What does it mean to be a partnership?
In a business partnership, the partners both own and control the business, whilst operating as self-employed in their own right.
A partnership can be created verbally or in writing. There is no requirement to register with Companies House, and although preferable, you do not have to have a formal partnership agreement drawn up.
Taxation rules for a partnership are quite simple, and a tax return can be completed online. The partners will also individually need to register for self-assessment, which they can also do online.
Unless a formal partnership agreement has been drawn up, a partnership business can easily be dissolved at any time: this gives each partner the freedom to choose to leave if they wish to.
A major advantage of trading as a partnership is that they can share knowledge, contacts, and different tasks and bring specialist experience.
In a business partnership, the profits of the business are shared between the partners.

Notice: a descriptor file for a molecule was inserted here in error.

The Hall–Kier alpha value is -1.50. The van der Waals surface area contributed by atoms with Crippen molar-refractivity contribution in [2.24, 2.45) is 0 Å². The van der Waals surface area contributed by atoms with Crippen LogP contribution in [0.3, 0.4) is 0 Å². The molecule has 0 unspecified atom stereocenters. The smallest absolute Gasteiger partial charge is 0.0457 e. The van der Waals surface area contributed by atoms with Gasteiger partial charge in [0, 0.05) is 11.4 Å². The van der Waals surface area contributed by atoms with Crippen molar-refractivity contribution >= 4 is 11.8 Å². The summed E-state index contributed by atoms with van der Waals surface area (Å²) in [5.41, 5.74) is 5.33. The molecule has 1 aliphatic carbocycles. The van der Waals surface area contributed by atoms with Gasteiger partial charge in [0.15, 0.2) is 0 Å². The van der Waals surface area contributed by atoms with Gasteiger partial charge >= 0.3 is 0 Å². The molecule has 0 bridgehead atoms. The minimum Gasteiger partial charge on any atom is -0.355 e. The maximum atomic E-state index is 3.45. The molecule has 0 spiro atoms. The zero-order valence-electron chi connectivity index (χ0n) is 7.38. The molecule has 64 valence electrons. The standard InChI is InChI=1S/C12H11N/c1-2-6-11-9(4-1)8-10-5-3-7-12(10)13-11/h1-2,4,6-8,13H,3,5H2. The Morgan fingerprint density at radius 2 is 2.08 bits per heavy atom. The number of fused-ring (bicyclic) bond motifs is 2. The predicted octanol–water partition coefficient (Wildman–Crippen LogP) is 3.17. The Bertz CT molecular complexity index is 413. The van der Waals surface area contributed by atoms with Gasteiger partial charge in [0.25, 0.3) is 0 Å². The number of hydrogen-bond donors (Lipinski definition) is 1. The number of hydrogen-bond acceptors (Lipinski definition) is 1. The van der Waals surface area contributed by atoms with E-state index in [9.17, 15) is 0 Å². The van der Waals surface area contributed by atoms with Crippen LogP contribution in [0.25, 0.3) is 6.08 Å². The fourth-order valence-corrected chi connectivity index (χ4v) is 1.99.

A business partnership has no independent legal existence distinct from the partners, and unless there is a partnership agreement with alternative provisions in place, it can be dissolved on the death or resignation of one of the partners.
Just like a sole trade, who is responsible for any profit or losses, all partners are jointly and severally liable for profit and debt. Putting this simply in the event of a business running into trouble, personal assets could become liable to seizure. If one partner has no assets or funds but the other partner does, then that partner will be liable to settle the debts of the partnership.
Partnerships can appear to be temporary enterprises, whereas a limited company which has to file accounts with Companies House, and can therefore be scrutinized, might appear to have less risk.
Finally, there are many other advantages and disadvantages of a partnership, and you should always consider all the options before you commit.